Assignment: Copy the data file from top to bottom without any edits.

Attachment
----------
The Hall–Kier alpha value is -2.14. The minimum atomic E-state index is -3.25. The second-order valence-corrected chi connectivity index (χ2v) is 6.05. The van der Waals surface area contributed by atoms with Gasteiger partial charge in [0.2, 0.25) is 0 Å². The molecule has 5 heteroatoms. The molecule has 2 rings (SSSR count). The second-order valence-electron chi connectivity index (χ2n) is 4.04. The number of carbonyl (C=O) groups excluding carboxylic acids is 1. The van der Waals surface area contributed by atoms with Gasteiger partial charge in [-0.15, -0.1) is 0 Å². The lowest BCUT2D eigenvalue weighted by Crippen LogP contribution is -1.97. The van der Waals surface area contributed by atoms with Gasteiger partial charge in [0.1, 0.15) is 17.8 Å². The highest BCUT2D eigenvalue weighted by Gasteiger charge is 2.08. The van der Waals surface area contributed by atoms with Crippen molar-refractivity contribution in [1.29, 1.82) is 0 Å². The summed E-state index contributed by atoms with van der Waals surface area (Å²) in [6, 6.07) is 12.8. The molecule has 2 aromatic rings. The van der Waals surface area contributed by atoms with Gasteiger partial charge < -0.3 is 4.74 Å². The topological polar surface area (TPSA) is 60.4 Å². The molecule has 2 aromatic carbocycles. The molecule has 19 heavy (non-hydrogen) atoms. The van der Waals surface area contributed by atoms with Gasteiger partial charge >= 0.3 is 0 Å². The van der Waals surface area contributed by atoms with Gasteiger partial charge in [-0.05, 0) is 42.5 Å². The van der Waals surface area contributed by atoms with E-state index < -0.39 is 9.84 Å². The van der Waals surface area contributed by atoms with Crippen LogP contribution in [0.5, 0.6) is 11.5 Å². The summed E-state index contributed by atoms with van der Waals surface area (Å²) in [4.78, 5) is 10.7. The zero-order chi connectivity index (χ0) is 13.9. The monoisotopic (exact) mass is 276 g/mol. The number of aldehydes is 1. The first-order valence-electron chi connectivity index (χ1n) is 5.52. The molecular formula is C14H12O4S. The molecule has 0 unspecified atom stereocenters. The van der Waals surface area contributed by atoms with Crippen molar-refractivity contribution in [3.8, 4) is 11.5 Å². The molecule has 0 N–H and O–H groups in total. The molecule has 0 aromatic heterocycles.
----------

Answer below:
The Hall–Kier alpha value is -2.14. The minimum atomic E-state index is -3.25. The second-order valence-corrected chi connectivity index (χ2v) is 6.05. The van der Waals surface area contributed by atoms with Gasteiger partial charge in [0.2, 0.25) is 0 Å². The molecule has 5 heteroatoms. The molecule has 2 rings (SSSR count). The second-order valence-electron chi connectivity index (χ2n) is 4.04. The number of carbonyl (C=O) groups excluding carboxylic acids is 1. The van der Waals surface area contributed by atoms with Gasteiger partial charge in [-0.15, -0.1) is 0 Å². The lowest BCUT2D eigenvalue weighted by Crippen LogP contribution is -1.97. The van der Waals surface area contributed by atoms with Gasteiger partial charge in [0.1, 0.15) is 17.8 Å². The highest BCUT2D eigenvalue weighted by Gasteiger charge is 2.08. The van der Waals surface area contributed by atoms with Crippen molar-refractivity contribution in [1.29, 1.82) is 0 Å². The summed E-state index contributed by atoms with van der Waals surface area (Å²) in [6, 6.07) is 12.8. The molecule has 2 aromatic rings. The van der Waals surface area contributed by atoms with Gasteiger partial charge < -0.3 is 4.74 Å². The topological polar surface area (TPSA) is 60.4 Å². The molecule has 2 aromatic carbocycles. The molecule has 19 heavy (non-hydrogen) atoms. The van der Waals surface area contributed by atoms with Gasteiger partial charge >= 0.3 is 0 Å². The van der Waals surface area contributed by atoms with Gasteiger partial charge in [-0.05, 0) is 42.5 Å². The van der Waals surface area contributed by atoms with E-state index < -0.39 is 9.84 Å². The van der Waals surface area contributed by atoms with Crippen LogP contribution in [0.5, 0.6) is 11.5 Å². The summed E-state index contributed by atoms with van der Waals surface area (Å²) in [4.78, 5) is 10.7. The zero-order chi connectivity index (χ0) is 13.9. The monoisotopic (exact) mass is 276 g/mol. The number of aldehydes is 1. The first-order valence-electron chi connectivity index (χ1n) is 5.52. The molecular formula is C14H12O4S. The molecule has 0 unspecified atom stereocenters. The van der Waals surface area contributed by atoms with Crippen molar-refractivity contribution in [3.8, 4) is 11.5 Å². The molecule has 0 N–H and O–H groups in total. The molecule has 0 aromatic heterocycles.